T'ang China: The Rise of the East in World History / Edition 1 available in Paperback
- Pub. Date:
- Palgrave Macmillan UK
This book presents a picture focused on the T'ang period, one of China's acknowledged golden ages. Within a looser web of globalization, the T'ang period and its dynamics offers a distant mirror of our own time. An argument in world history may thus cast light on issues in contemporary politics.
|Publisher:||Palgrave Macmillan UK|
|Product dimensions:||5.51(w) x 8.50(h) x 0.02(d)|
About the Author
S.A.M. ADSHEAD is Professor Emeritus in History at the University of Canterbury in Christchurch, New Zealand. He was educated at Stowe School and Christ Church, Oxford, and studied Chinese History at Harvard University. He is the author of The Modernization of the Chinese Salt Administration, Province and Politics in Late Imperial China, Salt and Civilization, Central Asia in World History and The Philosophy of History in Nineteenth-Century England and Beyond.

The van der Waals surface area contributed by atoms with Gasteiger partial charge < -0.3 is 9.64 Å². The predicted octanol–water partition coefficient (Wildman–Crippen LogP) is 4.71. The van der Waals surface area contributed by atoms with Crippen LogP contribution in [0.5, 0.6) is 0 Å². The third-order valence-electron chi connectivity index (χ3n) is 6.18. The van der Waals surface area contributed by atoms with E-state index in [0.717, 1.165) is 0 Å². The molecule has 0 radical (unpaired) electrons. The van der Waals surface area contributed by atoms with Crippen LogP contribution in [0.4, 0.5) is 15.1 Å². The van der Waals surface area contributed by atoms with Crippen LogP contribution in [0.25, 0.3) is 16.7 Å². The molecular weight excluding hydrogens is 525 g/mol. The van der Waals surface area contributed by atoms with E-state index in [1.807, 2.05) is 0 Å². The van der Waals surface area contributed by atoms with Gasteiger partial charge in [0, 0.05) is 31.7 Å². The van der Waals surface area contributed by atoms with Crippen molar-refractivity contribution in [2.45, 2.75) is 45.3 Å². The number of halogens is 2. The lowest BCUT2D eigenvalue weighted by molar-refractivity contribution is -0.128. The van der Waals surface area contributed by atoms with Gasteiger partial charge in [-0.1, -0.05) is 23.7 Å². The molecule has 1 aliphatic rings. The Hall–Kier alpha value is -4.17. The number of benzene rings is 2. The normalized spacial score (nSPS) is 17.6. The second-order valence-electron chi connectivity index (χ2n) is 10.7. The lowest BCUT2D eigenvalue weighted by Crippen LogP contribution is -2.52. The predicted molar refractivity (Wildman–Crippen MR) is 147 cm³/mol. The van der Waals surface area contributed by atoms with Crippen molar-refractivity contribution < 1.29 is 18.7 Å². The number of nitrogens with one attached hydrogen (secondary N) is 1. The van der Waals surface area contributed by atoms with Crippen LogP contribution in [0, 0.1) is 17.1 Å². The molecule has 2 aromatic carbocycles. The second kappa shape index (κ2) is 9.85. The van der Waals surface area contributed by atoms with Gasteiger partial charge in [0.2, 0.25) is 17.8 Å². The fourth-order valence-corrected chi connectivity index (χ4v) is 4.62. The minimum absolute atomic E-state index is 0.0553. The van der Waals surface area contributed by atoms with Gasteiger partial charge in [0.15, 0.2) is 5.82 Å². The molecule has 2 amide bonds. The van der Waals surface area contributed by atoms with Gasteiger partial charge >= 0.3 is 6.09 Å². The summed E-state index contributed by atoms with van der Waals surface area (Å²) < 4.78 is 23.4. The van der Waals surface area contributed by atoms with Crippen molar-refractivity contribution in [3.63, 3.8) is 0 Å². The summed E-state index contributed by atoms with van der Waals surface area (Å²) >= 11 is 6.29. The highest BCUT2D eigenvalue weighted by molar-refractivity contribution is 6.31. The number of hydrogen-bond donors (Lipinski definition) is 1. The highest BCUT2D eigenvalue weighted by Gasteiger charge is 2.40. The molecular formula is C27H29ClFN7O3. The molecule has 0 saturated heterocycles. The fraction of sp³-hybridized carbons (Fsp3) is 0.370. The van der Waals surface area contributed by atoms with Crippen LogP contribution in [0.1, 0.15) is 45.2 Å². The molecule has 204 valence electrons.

Table of ContentsIntroduction Polemic: Before the Rise of the East André Gunder Frank's Concept of the World Order A Critique of André Gunder Frank's Concept of the World Order The Preponderance of the West Politics: The Genius of T'ang The Sui-T'ang Refoundation The Silver T'ang Restoration The Sung Counter-Revolution Contrast with the West Economy: China takes Centre Stage The Milieu of Chinese Economic Growth 500-1000 The Motors of Chinese Economic Growth 500-1000 The Management of Chinese Economic Growth 500-1000 Cross-Economic Comparison 500-1000 Society: A Multiple China The Interface Between the Economy and Society The Matrix of Social Activity: Family and Friends An Anthropology of Chinese Marriage Non-Kinship Institutions: A Multiple Associationism Cross-Social Comparisons 500-1000 Intellect: China's Complex Pluralism China's Intellectual Complexity China's Intellectual Pluralism Eurasian Intellectual Comparisons 500-1000 Return to the West: Reflux and Prognosis Politics 500-1000 Economy 1000-1500 Society 1000-1500 Intellect 1000-1500 Prognosis